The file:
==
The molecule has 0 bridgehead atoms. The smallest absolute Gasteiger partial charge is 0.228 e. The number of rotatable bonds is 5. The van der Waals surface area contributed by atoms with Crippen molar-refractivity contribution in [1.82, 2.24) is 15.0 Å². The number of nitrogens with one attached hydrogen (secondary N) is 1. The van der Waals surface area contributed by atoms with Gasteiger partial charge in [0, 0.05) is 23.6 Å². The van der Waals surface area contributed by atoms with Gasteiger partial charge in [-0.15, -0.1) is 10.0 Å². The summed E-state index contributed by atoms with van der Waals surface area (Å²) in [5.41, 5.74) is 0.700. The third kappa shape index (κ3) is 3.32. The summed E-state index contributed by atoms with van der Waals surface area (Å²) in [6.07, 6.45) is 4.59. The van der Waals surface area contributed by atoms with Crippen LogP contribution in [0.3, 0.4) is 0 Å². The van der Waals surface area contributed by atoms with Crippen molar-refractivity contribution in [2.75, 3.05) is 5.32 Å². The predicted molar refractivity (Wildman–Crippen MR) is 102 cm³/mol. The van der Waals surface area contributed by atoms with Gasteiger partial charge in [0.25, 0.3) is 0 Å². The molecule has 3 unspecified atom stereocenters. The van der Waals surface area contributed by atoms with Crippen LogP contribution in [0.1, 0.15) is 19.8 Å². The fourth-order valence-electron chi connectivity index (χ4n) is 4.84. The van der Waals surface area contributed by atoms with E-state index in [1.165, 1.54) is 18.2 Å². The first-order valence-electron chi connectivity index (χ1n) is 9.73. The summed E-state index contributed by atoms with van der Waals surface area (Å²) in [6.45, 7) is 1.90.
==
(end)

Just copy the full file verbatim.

The molecule has 0 bridgehead atoms. The smallest absolute Gasteiger partial charge is 0.228 e. The number of rotatable bonds is 5. The van der Waals surface area contributed by atoms with Crippen molar-refractivity contribution in [1.82, 2.24) is 15.0 Å². The number of nitrogens with one attached hydrogen (secondary N) is 1. The van der Waals surface area contributed by atoms with Gasteiger partial charge in [0, 0.05) is 23.6 Å². The van der Waals surface area contributed by atoms with Gasteiger partial charge in [-0.15, -0.1) is 10.0 Å². The summed E-state index contributed by atoms with van der Waals surface area (Å²) in [5.41, 5.74) is 0.700. The third kappa shape index (κ3) is 3.32. The summed E-state index contributed by atoms with van der Waals surface area (Å²) in [6.07, 6.45) is 4.59. The van der Waals surface area contributed by atoms with Crippen LogP contribution in [0.3, 0.4) is 0 Å². The van der Waals surface area contributed by atoms with Crippen molar-refractivity contribution in [2.75, 3.05) is 5.32 Å². The predicted molar refractivity (Wildman–Crippen MR) is 102 cm³/mol. The van der Waals surface area contributed by atoms with Gasteiger partial charge in [0.25, 0.3) is 0 Å². The molecule has 3 unspecified atom stereocenters. The van der Waals surface area contributed by atoms with Crippen LogP contribution in [0.1, 0.15) is 19.8 Å². The fourth-order valence-electron chi connectivity index (χ4n) is 4.84. The van der Waals surface area contributed by atoms with E-state index in [1.165, 1.54) is 18.2 Å². The first-order valence-electron chi connectivity index (χ1n) is 9.73. The summed E-state index contributed by atoms with van der Waals surface area (Å²) in [6.45, 7) is 1.90.